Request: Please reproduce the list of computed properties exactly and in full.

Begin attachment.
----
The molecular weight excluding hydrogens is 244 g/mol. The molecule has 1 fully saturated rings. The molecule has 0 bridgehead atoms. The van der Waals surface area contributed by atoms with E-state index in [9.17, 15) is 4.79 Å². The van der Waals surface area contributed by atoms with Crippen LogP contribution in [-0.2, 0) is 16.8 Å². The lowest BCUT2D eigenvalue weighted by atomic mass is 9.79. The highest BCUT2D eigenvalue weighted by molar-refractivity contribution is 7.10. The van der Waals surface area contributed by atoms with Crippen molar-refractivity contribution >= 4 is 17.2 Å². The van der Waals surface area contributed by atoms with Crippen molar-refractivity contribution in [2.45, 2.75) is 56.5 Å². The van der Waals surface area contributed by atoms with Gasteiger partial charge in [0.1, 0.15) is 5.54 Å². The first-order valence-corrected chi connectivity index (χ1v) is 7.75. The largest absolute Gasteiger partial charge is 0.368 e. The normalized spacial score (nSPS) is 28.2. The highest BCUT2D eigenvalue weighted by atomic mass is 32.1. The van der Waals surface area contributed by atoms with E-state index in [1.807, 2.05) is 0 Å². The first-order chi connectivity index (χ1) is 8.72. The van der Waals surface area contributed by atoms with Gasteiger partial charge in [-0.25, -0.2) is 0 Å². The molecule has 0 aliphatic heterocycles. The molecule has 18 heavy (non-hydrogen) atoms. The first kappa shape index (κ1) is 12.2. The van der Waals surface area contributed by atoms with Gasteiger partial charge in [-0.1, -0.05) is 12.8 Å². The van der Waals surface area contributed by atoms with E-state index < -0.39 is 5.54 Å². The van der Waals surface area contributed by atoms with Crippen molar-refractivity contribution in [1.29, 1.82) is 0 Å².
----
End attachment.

The molecular weight excluding hydrogens is 244 g/mol. The molecule has 1 fully saturated rings. The molecule has 0 bridgehead atoms. The van der Waals surface area contributed by atoms with E-state index in [9.17, 15) is 4.79 Å². The van der Waals surface area contributed by atoms with Crippen LogP contribution in [-0.2, 0) is 16.8 Å². The lowest BCUT2D eigenvalue weighted by atomic mass is 9.79. The highest BCUT2D eigenvalue weighted by molar-refractivity contribution is 7.10. The van der Waals surface area contributed by atoms with Crippen molar-refractivity contribution >= 4 is 17.2 Å². The van der Waals surface area contributed by atoms with Crippen molar-refractivity contribution in [2.45, 2.75) is 56.5 Å². The van der Waals surface area contributed by atoms with Gasteiger partial charge in [0.1, 0.15) is 5.54 Å². The first-order valence-corrected chi connectivity index (χ1v) is 7.75. The largest absolute Gasteiger partial charge is 0.368 e. The normalized spacial score (nSPS) is 28.2. The highest BCUT2D eigenvalue weighted by atomic mass is 32.1. The van der Waals surface area contributed by atoms with E-state index in [1.807, 2.05) is 0 Å². The first-order chi connectivity index (χ1) is 8.72. The van der Waals surface area contributed by atoms with Gasteiger partial charge in [-0.25, -0.2) is 0 Å². The molecule has 0 aliphatic heterocycles. The molecule has 18 heavy (non-hydrogen) atoms. The first kappa shape index (κ1) is 12.2. The van der Waals surface area contributed by atoms with Gasteiger partial charge in [-0.1, -0.05) is 12.8 Å². The van der Waals surface area contributed by atoms with E-state index < -0.39 is 5.54 Å². The van der Waals surface area contributed by atoms with Crippen molar-refractivity contribution in [1.29, 1.82) is 0 Å².